Contributed photo/Angela Hanson
The Dalles track and field runner Emily Johnson, in front, completed her summer campaign at the four-day USATF Region 13 Junior Olympic Championships ending Sunday in Spokane, Wash., with a pair of top-14 finishes against a tough field of competitors. Johnson placed 12th in the 3,000 meters with a time of 12 minutes and 22.25 seconds, and she tacked on a final marker of 5:31.00 to lock down 14th in her try at 1,5000 meters.
All summer long, Emily Johnson used her challenging slate of race events to prepare for regional competition.
With a chance to move to the Nationals stage, the incoming The Dalles High School freshman notched a couple of top-14 finishes at the four-day USATF Region 13 Junior Olympic Championships ending Sunday in Spokane.
Facing the top-8 runners from across the region under triple-digit temperatures in the Spokane Valley, Johnson had her best outcome of 12th place in the 3,000 meters with a time of 12 minutes and 22.25 seconds, and she added a final mark of 5:31.00 for 14th place amongst the field.
“In the 1,500 she got into no man’s land and it’s very tough to race when you’re in between two packs of racers,” said coach Heather Fitz-Gustafson. “Emily had a strong finish, but was not where she wanted to be time-wise or place-wise. She started off good in the 3,000, but then just got out of it mentally with about a mile to go.”
Although she finished shy of her goal of a Nationals qualification, Johnson walks away from this summer running campaign excited about the future.
“It was a long season,” Johnson said. “Overall, I am very happy with my performance throughout. I’m bummed about missing a bid for Nationals, but am looking towards cross country this fall and setting goals for my next track season as a high schooler.”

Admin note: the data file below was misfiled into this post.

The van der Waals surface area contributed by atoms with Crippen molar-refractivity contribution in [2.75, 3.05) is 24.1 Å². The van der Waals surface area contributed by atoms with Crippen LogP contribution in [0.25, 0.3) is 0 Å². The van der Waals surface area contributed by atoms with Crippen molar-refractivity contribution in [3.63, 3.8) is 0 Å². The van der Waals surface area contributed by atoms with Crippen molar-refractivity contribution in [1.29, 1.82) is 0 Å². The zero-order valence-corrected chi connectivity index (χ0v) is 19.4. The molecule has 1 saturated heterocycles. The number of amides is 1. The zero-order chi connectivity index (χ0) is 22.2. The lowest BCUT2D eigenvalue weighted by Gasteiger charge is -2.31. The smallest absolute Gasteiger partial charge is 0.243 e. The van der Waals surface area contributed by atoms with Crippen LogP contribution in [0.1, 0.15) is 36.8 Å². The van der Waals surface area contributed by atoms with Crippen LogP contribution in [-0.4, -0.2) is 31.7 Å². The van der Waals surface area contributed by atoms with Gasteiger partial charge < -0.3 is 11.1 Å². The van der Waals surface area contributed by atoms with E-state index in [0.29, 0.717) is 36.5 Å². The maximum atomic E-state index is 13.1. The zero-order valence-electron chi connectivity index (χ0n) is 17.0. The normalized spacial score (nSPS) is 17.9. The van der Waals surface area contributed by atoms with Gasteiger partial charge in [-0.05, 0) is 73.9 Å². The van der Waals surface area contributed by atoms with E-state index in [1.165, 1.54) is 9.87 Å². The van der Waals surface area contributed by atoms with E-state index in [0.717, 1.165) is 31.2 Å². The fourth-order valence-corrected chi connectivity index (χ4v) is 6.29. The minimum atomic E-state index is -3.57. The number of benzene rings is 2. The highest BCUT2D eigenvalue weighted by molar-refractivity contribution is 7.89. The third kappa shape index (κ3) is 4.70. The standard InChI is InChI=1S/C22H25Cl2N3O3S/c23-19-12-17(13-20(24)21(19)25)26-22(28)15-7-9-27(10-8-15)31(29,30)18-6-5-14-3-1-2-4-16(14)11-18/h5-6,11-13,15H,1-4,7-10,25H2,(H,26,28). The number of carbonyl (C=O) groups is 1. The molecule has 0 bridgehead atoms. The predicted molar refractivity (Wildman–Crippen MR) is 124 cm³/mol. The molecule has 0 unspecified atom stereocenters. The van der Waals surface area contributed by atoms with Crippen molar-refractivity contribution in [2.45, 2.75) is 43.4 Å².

Last summer, Johnson competed in the 800 and 1,500, but ramped up her event list by signing on to run in the 400, 1,500 and 3,000, clinching five top-7 finishes in her five meets, setting three personal records at the Portland Track Festival Youth Meet on June 4.
She had a first-place performance in the 3,000-meter event in Portland with a personal record of 11:27.16, added a 5:18.93, another personal record, in the 1,500 for third place, and rattled off a time of 1:09.21 for her career-best in the 400 meters.
It was good show of progression, according to coach Fitz-Gustafson, so now there is something to shoot for next fall, spring and summer as she takes on high school competition.
“Emily set two new huge personal records in the 1,500 and 3,000, so I feel that she had a fantastic season,” Fitz-Gustafson added. “She is excited to get a small break, before starting up high school cross country this year. I pass the torch on to my sister (Mandi Williams), who is the coach.”
These races wrapped up the track campaign for Johnson, a season that starts in early March and ends in the middle of July.
When the cross country season wraps up in October, the Athletics East team forms again and continues competing in the Junior Olympics.
By running in a handful of summer meets, Fitz-Gustafson feels Johnson is ahead of the game.
“Training during the summer gives the kids a huge advantage, not only coming into the season already in decent shape, but being used to the pain, and the heat is a huge thing for being mentally tough,” Fitz-Gustafson said.
The Athletics East program aims to bring middle school and high school youths from local communities together for a common goal.
In the past, it has been difficult for runners to find a platform to fine-tune their running regimen, set new marks and accomplish goals.
By combining kids from the Greater Columbia River Gorge, they have a team to be on to compete with top athletes and programs from across the Pacific Northwest.
Fitz-Gustafson would love to get more boys and girls into the fold and with the success of Johnson, the recruiting efforts could sell itself.
If there is a way to get kids to attend a few training sessions, then the goal of building lasting friendships and making athletes tougher will be met.
“Most people think running is really hard and not fun, but it’s actually really addicting, and most kids are surprised how much they like it after they’ve tried it,” Fitz-Gustafson said. “If each person could bring one friend, that has such a huge impact on the team, and the compatibility of everyone. And you never know, the next superstar could be out there, and they don’t even know it yet.”
To learn more about the running program or to join, email the head coach at heather@loansinthegorge .com.